smoking contracts the blood vessels, so less blood is going to the extremeties (arms and legs) and you start to feel cold. The extreme form of it is when the blood can't circulate at all in the legs, (smokers leg) and has to be amputated. Alcohol, by the way has the same effect...

greetz dani wisr
Originally posted by DeepThought
Good news is the shivering burns fat quite well (so I think). :)
Maybe that's the problem - I am 173cm and 56kg, so I probably haven't got much fat to burn!

It isn't a problem to see a doctor - in fact I am going today.

I'll let you know what happens...
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The cyanide in smoke creates thiocyanate in your blood, which blocks iodine absorption and makes you hypothyroid, resulting in low body temperatures and poor cold tolerance.

There are other effects as well.

Eric Fattah
BC, Canada

I had a blood test and it turned out that I am anemic, so that is probably what has caused the problem. This must have happened recently, because my last test a few years ago was good.

At least I have an idea of what might be wrong.

Thanks to everyone on this thread - you convinced me to get it checked out, so I can start solving the problem.

Congratulations on (probably) finding the reason for the problem.
Think about it as a good thing, since when you'll get your blood back to normal, you'll probably get an increase in resutls for free. :)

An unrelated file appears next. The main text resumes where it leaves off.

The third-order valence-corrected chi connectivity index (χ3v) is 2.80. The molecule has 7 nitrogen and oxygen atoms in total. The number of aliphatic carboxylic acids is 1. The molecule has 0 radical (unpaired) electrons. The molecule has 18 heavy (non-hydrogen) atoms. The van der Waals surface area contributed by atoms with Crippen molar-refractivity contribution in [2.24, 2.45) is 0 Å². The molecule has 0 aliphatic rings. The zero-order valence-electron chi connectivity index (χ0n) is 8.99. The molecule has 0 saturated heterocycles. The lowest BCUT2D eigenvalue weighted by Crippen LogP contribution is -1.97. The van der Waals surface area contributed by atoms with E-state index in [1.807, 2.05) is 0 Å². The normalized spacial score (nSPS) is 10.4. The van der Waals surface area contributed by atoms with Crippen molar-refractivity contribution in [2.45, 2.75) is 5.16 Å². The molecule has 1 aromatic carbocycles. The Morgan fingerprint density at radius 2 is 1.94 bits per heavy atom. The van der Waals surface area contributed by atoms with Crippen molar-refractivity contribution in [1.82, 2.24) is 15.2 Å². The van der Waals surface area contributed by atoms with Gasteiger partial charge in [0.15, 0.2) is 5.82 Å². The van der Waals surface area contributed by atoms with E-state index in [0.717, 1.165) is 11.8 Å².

How did the doc. advised you to address this problem? food? supplements?
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I didn't get any advice on what to do about it, but I am trying to find out what to do myself.

The increase in results would be nice!

Unfortunately I can't do any proper static or dynamic training in the pool now, because my health is not good enough and I still haven't got a proper suit.

I am still doing dry static tables and improving my finning technique, duck-dives, etc.

I'll be back soon!

There was a thread regarding anemia and freediving. I think it was posted by samdive. Check it out, I remember there were a few good tips regarding nutrition.
Maybe PM Sam and ask her how it went...

Good Luck.
I saw the thread about anemia and freediving, and even printed it for reference, because it has so many useful tips.

I'll try to change my diet and take supplements, and let you know what happens.

Hi Lucia
only just seen this thread. I am also anaemic and also get very cold very quick ( I wear a 5ml for static training and have just bought a 7ml for the lake!)

I started taking supplements about six months ago. I can't remember the proper term but I take some that are blended with all the right things to help you absorb them. You also need to know what to swallow them with so that they get in to you quicker - apparently pineapple juice is good, so I now have it for breakfast every day. I changed to a cheaper variety of supplement for a while but found that it gave me stomach aches so its worth spending a bit more. I will try and remember to check the brand name for you and let you know.

Anyhow, they definitely work. I check my haemoglobin count occasionly and where it used to pretty low, it is now usually normal (unless I forget the supplements for a few days)

Not sure it has helped my freediving as I haven't really been training myself - just teaching other people. But I definitely feel healthier